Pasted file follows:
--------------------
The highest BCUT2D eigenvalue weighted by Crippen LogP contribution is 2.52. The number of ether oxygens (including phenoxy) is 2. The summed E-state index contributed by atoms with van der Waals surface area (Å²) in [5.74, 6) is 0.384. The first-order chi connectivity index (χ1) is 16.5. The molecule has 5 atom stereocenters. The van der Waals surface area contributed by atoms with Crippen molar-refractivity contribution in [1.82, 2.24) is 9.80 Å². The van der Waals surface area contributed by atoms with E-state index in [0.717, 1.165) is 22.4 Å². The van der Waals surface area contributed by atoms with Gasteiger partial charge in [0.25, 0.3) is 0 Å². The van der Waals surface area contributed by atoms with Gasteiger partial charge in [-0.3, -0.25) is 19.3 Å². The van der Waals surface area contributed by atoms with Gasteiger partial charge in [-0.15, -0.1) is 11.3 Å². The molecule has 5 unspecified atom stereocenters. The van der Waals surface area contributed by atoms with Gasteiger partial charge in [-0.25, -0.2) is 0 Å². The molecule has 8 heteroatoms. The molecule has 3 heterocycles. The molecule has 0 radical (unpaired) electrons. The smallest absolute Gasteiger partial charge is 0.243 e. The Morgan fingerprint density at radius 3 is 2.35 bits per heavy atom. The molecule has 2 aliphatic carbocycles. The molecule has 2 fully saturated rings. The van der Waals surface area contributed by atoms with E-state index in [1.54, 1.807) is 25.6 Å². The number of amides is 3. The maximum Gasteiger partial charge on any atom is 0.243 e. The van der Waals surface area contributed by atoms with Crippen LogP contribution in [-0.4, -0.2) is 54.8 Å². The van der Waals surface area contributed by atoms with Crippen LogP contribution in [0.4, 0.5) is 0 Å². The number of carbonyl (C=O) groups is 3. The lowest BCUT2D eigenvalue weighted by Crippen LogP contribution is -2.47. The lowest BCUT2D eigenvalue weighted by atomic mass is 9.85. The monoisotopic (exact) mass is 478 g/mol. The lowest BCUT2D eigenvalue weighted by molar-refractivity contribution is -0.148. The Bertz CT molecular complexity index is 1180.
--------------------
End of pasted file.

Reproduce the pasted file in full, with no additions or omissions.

The highest BCUT2D eigenvalue weighted by Crippen LogP contribution is 2.52. The number of ether oxygens (including phenoxy) is 2. The summed E-state index contributed by atoms with van der Waals surface area (Å²) in [5.74, 6) is 0.384. The first-order chi connectivity index (χ1) is 16.5. The molecule has 5 atom stereocenters. The van der Waals surface area contributed by atoms with Crippen molar-refractivity contribution in [1.82, 2.24) is 9.80 Å². The van der Waals surface area contributed by atoms with E-state index in [0.717, 1.165) is 22.4 Å². The van der Waals surface area contributed by atoms with Gasteiger partial charge in [0.25, 0.3) is 0 Å². The van der Waals surface area contributed by atoms with Gasteiger partial charge in [-0.3, -0.25) is 19.3 Å². The van der Waals surface area contributed by atoms with Gasteiger partial charge in [-0.15, -0.1) is 11.3 Å². The molecule has 5 unspecified atom stereocenters. The van der Waals surface area contributed by atoms with Gasteiger partial charge in [-0.25, -0.2) is 0 Å². The molecule has 8 heteroatoms. The molecule has 3 heterocycles. The molecule has 0 radical (unpaired) electrons. The smallest absolute Gasteiger partial charge is 0.243 e. The Morgan fingerprint density at radius 3 is 2.35 bits per heavy atom. The molecule has 2 aliphatic carbocycles. The molecule has 2 fully saturated rings. The van der Waals surface area contributed by atoms with E-state index in [1.54, 1.807) is 25.6 Å². The number of amides is 3. The maximum Gasteiger partial charge on any atom is 0.243 e. The van der Waals surface area contributed by atoms with Crippen LogP contribution in [-0.4, -0.2) is 54.8 Å². The van der Waals surface area contributed by atoms with Crippen LogP contribution in [0.4, 0.5) is 0 Å². The number of carbonyl (C=O) groups is 3. The lowest BCUT2D eigenvalue weighted by Crippen LogP contribution is -2.47. The lowest BCUT2D eigenvalue weighted by atomic mass is 9.85. The monoisotopic (exact) mass is 478 g/mol. The lowest BCUT2D eigenvalue weighted by molar-refractivity contribution is -0.148. The Bertz CT molecular complexity index is 1180.